• The new building size minimum to be eligible for ENERGY STAR score has been revised from 5,000 square feet for offices, schools, and warehouses to 1,000 square feet.
  • The national source energy factor was revised based on electricity generated by renewable sources. In the past, this was treated as requiring the same raw fuel input as fossil fuel energy. With the updates, offsite renewables lower the national average electric source factor. The source factor drops from 3.1 to 2.8. The ENERGY STAR score could increase or decrease depending on a building’s fuel-mix ratio. Additionally, U.S. national, site/source medians, average fuel costs, weather stations, and GHG emission factors have also been revised. You can use the EPA’s power profiler to compare your property’s fuel mix with the national mix HERE.

 

Our building has an ENERGY STAR score of 80, how will the recent update affect my score?

As average energy and grid performance improves, the ENERGY STAR scores and performance metrics of individual buildings, on average, decrease. From 2003 to 2012, there were significant changes in the United States building stock, to which your building is compared.

The chart below provides the average ENERGY STAR score change by space type. If the score of a project has reduced more than these averages, it’s probably because the analysis of expected score changes did not include mixed-use buildings, due to the complexity of calculating their expected score changes. Buildings may differ from the typical building in the chart below.

One of our recent ENERGY STAR applications for an office building in Atlanta received a score of 95. If submitted post-update, it would have received a score of 90. In Florida, an office building would drop 10 points, from 93 to 83. Thus, we can infer that the change in your building’s ENERGY STAR score will vary from the published average depending on energy use, fuel mix, business activity, property type, and other variables.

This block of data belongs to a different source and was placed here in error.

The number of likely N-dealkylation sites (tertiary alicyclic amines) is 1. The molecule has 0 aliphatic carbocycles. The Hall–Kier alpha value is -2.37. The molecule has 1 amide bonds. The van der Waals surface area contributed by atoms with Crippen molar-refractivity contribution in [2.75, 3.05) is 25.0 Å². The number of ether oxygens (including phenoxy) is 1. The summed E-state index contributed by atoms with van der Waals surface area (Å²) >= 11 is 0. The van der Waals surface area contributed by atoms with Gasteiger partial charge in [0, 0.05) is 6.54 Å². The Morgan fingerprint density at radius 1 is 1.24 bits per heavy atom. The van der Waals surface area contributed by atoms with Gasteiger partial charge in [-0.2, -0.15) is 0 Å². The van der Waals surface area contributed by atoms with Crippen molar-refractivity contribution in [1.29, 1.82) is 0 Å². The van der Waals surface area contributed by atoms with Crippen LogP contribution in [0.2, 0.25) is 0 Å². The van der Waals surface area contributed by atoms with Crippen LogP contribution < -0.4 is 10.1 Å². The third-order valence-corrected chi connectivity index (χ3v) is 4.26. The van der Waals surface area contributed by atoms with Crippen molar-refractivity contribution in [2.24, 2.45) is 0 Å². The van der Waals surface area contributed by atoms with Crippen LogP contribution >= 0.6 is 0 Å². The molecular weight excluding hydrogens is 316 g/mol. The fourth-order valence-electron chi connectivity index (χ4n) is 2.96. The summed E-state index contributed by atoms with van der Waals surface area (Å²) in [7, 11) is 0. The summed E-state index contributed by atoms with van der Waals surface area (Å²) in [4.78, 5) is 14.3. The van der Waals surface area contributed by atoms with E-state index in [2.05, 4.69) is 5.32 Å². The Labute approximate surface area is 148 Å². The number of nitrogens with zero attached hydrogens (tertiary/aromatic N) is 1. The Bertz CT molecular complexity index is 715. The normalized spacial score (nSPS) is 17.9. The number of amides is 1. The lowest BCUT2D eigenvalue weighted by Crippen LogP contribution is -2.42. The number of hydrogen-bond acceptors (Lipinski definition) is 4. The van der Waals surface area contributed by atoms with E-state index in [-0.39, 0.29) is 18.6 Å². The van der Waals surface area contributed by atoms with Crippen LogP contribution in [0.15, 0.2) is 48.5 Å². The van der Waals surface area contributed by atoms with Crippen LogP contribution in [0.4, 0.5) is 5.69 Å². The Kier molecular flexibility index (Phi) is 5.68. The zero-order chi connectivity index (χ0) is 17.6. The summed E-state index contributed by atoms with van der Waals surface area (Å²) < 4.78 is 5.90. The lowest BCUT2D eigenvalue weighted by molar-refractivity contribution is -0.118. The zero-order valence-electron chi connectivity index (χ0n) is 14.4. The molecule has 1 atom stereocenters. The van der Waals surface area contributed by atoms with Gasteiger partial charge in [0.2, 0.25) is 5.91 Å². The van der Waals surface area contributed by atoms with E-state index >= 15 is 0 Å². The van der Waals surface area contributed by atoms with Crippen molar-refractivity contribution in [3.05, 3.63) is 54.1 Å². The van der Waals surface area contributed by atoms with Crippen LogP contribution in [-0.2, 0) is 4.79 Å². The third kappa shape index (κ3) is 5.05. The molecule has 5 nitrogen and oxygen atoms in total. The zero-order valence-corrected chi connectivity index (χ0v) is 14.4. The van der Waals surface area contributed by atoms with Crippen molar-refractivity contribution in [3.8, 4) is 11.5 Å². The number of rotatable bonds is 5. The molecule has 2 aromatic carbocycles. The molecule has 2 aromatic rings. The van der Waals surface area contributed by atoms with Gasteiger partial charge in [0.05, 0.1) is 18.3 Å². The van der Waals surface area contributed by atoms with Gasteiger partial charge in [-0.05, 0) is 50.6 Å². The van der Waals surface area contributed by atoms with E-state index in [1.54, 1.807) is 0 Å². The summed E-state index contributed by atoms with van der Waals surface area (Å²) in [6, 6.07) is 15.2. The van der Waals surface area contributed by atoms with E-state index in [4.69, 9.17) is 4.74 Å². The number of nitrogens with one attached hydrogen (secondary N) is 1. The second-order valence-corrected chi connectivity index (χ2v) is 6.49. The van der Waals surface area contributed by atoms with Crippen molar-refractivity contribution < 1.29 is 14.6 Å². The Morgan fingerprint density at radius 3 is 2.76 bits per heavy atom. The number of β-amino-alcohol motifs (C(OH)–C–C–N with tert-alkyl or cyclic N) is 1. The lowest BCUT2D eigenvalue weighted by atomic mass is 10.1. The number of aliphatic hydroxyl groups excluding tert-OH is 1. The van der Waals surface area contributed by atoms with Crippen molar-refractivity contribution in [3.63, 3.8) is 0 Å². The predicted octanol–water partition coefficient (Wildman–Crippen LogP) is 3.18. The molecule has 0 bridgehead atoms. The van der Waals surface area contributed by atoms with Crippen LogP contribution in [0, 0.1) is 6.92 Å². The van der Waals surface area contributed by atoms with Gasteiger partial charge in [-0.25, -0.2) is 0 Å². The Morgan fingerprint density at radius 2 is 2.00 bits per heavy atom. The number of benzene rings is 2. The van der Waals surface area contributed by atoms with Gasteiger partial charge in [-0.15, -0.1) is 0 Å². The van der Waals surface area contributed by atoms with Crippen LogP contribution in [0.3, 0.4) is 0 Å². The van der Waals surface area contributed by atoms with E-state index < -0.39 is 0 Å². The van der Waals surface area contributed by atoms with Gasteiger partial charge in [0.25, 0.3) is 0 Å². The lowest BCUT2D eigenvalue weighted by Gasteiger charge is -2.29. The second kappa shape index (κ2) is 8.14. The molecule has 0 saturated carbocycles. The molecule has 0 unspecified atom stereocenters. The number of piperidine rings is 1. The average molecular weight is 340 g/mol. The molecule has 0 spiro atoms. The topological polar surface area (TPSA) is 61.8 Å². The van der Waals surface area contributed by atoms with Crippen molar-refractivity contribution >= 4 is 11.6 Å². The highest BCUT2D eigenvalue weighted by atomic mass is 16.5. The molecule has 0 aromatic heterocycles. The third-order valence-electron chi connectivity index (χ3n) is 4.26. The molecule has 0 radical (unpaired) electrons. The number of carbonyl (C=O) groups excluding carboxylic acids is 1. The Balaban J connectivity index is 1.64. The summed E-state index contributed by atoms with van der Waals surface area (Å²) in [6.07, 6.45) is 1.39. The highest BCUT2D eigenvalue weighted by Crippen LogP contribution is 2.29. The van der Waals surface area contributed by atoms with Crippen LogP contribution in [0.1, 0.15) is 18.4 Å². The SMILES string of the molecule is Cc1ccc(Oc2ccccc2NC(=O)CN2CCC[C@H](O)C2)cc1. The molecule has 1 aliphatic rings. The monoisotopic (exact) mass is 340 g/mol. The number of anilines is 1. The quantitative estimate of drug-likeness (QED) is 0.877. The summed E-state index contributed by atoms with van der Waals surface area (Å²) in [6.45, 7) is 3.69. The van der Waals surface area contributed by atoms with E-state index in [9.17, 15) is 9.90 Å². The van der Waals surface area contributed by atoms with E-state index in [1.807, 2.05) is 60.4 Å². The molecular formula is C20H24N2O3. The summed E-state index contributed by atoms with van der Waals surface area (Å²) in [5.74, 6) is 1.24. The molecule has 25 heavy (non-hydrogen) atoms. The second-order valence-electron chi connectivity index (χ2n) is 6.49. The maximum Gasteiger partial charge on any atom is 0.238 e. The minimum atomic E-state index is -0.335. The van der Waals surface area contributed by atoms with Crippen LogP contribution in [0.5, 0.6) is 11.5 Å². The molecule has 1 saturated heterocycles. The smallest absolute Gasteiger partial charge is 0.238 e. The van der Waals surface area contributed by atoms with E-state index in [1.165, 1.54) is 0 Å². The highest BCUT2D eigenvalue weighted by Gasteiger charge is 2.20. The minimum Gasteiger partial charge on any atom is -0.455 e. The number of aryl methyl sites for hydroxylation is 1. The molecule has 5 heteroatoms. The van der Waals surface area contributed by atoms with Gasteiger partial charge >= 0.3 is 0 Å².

Why did my 1-100 score change even though my property type wasn’t included in the 2012 CBECS update? (Hospitals, Multifamily, etc.)

Since the source energy information was updated, it is likely to affect all building types.

  • Electricity site-to-source conversion factor dropped from 3.1 to 2.8, which will impact all properties that use electricity. This update reflects improvements to the electric grid’s efficiency.
  • District chilled water site-to-source conversion factor dropped from 1.00 to 0.91

We manage a building/portfolio of buildings that would like to pursue ENERGY STAR certification. How can Newcomb & Boyd help?

Newcomb & Boyd has experience helping numerous projects achieve ENERGY STAR certification. Our licensed engineers can help you navigate the process. For projects that do not meet the eligibility criteria, we work with owners and facility staff to improve the building energy performance.

Our talented and committed engineers provide commissioning services during the design process to ensure that the building operates efficiently. Our retrocommissioning scope comprises not only improving building performance but also empowering the facility staff with tools and training, to ensure ongoing success long after we are gone.

We also provide design services to replace equipment or implement advanced control systems, analytics, and dashboards. Each project offers unique opportunities for us to tailor a solution that meets your requirements and goals.

Is ENERGY STAR score available for projects in the schematic or design phase? How can Newcomb & Boyd help?

Yes, energy modeling results help to provide an ENERGY STAR score during the design phase. Our Energy and Sustainability group will work with you to create energy and water goals from the project requirements and to provide real solutions to design a high performing, healthy building.

The Target Finder Score tool is used by design projects to estimate the ENERGY STAR score. The tool correlates the estimated energy consumption with a corresponding ENERGY STAR score in the design stages. Since both Portfolio Manager and Target Finder calculate the scores using the same underlying data and methods, the design metrics also got an update in August 2018.

A technical reference document provides the national median averages for different project types. The national median source energy unit intensity (EUI) is a recommended benchmark metric for all buildings. The median value is the middle of the national population – half of the buildings use more energy, half use less. The median EUI (kBTU/sqft/yr) for your specific project may vary based on the project location, number of occupants, and space type mix.

If this information has been helpful, please leave comments or questions below. Reach out to us if you would like us to help you get on the path to ENERGY STAR certification.

References

References and image source: https://www.energystar.gov/ 

Ramya Shivkumar, CEM, WELL AP

Ramya Shivkumar, CEM, WELL AP

Associate, Energy & Sustainability
Ramya has more than 10 years of experience in designing and consulting on energy efficient building systems. Her expertise includes sustainable design, energy efficiency, integrated design, and building energy analysis and simulation. Ramya is a certified WELL Accredited Professional. Email Ramya
Ramya Shivkumar, CEM, WELL AP
Ramya Shivkumar, CEM, WELL AP